Software developers created the idea of an “antipattern” to warn others what not to do. Think of the “Dragons Be Here” label on old maps. Whatever you do, don’t sail your ship here.
Years of hard-won experience are boiled down to a concise description of how not to structure your code, how not to imagine your architecture or how not to design your database schema. These antipatterns have become so useful that they’re passed around among developers with as much reverence as functional design patterns that describe how one should do things.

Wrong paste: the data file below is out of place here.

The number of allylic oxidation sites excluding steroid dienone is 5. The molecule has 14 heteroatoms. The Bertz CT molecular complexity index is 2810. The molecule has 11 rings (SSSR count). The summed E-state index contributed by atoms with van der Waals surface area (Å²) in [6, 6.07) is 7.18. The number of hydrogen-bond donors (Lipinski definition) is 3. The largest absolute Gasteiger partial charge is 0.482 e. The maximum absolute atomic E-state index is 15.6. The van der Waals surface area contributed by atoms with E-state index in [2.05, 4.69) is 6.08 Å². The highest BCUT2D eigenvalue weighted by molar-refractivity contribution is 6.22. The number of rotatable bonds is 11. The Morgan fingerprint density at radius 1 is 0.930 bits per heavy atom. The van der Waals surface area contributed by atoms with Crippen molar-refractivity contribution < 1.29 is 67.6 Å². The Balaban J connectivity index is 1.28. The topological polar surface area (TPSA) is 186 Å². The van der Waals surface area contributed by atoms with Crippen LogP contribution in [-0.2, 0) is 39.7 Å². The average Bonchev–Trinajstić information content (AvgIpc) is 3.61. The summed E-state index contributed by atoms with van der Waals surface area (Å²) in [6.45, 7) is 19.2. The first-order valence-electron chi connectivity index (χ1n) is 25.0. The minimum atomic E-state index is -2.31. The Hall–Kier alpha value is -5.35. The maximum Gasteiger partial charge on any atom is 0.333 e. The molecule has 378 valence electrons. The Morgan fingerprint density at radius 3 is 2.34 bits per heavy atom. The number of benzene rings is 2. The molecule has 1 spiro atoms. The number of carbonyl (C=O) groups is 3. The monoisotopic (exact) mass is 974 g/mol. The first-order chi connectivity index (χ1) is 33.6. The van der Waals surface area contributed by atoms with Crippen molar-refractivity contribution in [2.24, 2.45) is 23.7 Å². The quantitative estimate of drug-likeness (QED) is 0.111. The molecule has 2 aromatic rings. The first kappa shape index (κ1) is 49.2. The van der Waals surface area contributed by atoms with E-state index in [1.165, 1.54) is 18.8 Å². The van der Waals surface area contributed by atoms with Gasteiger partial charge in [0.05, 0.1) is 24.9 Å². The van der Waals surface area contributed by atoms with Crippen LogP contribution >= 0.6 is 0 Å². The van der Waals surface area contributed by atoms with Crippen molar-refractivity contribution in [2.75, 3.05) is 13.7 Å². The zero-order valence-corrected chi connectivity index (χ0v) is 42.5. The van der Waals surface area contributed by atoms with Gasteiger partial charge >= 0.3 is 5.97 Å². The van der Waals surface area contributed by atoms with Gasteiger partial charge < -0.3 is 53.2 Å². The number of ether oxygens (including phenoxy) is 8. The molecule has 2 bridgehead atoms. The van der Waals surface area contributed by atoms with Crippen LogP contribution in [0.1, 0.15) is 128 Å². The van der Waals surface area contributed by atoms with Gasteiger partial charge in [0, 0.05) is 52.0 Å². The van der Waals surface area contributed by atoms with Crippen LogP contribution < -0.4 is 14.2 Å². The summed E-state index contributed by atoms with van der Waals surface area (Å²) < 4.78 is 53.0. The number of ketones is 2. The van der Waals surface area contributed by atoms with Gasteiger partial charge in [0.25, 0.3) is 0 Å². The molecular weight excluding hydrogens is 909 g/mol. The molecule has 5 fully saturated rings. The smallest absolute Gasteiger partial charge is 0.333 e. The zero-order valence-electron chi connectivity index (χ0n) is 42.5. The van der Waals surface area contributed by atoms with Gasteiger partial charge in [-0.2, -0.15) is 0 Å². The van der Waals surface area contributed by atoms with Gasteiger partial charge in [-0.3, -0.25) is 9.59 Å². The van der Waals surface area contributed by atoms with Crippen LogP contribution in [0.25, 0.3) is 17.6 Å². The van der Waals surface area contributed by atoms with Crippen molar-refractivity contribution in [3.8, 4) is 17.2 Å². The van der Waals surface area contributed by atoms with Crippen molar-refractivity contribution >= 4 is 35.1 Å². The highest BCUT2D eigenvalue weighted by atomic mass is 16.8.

Software project management has its own “antipatterns”: Seemingly sound practices that hard-won experience suggests we shouldn’t actually do. Running a project and managing a team is less of a science than spinning up code, of course. Some antipatterns are mirror images of each other: They command you to embrace and eschew the same thing. But what they’re really asking for is moderation. Too much of any idea — no matter how good it might be — doesn’t work so well in managing teams.
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